Said to be the oldest gardens in Cornwall, Enys Gardens date back to the early 1700s. Spread over 30 acres there are formal gardens, open meadow and woodland. One of the best times of year to visit is in spring when the ancient meadow of Parc Lyre comes alive with a carpet of bluebells.
Considered the oldest garden in Cornwall, Enys' fine gardens are noted in the 1709 edition of Camden's Magna Britannia. Indeed sections of the estate such as the bluebell meadows of Parc Lyre are believed to be untouched since ancient times.
The mild Cornish weather along with a favourable micro climate at Enys mean many tender plants and trees thrive here. One example is the Peruvian Laurel, one of only a handful of specimens found in the UK today. The Maidenhair fern tree (Ginkgo biloba) here is said to be the largest specimen anywhere in Britain outside of Kew Gardens. Other highlights include the large tulip tree by the cafe and Huon pine (Lagarostrobos franklinii).
Enys Gardens are set over 30 acres and this includes open meadow, a formal flower garden, woodland walks, ponds and the Colonel's Garden which reflects the passion of J.D. Enys, one of the Victorian plant hunters. He travelled the New World sending back plants, trees and shrubs whilst on his travels through New Zealand and Patagonia
Whilst the ponds are merely ornamental these days it is likely that in Elizabethan times they would have been used to stock fish for the kitchens. These days they are planted with a fine collection of bamboo, tree ferns as well as a patch of Gunnera. Next to the ponds is the old waterwheel; this was installed in the 1820s and was used to pump water up the hill to a reservoir near the house. This was the idea of John Samuel Enys who fearing his new house might meet the same fate as the Elizabethan house which burnt to the ground.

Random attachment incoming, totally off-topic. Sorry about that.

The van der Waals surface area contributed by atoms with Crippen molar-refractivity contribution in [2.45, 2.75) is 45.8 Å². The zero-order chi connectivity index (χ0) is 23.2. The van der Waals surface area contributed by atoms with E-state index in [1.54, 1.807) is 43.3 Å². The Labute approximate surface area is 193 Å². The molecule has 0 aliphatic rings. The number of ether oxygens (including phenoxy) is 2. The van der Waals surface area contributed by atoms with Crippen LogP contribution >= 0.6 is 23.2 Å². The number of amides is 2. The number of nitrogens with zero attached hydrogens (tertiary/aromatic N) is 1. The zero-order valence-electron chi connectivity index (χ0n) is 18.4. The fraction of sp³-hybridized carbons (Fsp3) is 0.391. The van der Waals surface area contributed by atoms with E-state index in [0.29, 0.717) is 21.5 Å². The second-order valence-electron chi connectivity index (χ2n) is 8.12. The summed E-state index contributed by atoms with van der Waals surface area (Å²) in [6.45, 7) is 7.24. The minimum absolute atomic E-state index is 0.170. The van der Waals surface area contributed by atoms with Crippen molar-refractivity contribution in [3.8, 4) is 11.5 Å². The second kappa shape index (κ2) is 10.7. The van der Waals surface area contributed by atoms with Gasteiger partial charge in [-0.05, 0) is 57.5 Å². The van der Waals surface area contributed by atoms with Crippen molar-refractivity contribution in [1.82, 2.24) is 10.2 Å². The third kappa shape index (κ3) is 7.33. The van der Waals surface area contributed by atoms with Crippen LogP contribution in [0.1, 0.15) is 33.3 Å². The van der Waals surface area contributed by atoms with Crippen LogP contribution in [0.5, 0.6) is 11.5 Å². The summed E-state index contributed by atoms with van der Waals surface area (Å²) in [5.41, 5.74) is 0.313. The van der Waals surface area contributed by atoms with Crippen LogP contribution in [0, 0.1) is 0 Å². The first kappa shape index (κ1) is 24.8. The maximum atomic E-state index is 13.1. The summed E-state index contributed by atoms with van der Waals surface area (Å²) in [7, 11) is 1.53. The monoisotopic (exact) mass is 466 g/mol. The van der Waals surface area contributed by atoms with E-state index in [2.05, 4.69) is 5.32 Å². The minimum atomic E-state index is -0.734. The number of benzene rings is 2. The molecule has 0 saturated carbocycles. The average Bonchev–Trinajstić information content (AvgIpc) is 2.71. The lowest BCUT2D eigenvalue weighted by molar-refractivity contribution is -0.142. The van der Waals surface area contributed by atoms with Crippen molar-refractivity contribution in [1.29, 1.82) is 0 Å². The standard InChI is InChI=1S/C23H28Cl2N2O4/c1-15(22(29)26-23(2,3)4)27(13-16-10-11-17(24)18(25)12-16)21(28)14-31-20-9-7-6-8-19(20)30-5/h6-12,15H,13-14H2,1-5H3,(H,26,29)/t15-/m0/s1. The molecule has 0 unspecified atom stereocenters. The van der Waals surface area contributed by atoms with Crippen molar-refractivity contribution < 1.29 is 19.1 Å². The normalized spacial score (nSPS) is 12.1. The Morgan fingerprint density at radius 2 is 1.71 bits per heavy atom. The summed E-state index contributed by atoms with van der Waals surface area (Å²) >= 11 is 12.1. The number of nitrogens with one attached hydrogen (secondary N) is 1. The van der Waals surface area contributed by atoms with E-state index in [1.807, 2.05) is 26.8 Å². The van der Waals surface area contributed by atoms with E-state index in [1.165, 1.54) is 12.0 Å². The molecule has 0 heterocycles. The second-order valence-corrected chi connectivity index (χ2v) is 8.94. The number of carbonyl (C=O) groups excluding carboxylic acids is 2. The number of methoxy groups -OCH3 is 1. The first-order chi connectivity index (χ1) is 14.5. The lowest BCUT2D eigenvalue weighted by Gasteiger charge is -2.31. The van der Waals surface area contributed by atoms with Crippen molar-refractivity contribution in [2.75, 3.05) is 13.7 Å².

One of the most striking features of the estate is the clock tower which dates back to the 1840s. The clock was made by John Moore and Son of London and has been extensively restored recently to bring it back to life.
During the 19th century not only was the house rebuilt but the gardens were changed. These alterations began with Francis Enys who made the gardens less formal, demolishing parts of the walled garden. These changes continued after the house was rebuilt with the architects producing plans for both the house and gardens.
The gardens are now under the stewardship of the Enys Trust. Formed in 2002 by the owner Professor Gordon Rogers the trust's mandate is to:
"preserve, restore, maintain and conserve The Enys Gardens in their unique and unspoiled character with their natural ancient and traditional setting and the rare and scientifically interesting flora therein (albeit living and changing within this context), and to provide such opportunity for horticultural, scientific and historical research and inspection (with a view to publication and dissemination of the useful results thereof), and such access to educational groups and the public, as is commensurate with such preservation, restoration, maintenance and conservation."
Enys Gardens are open to the public from the 1st April to the 30th September: Tuesday, Thursday and Sunday from 2pm until 5pm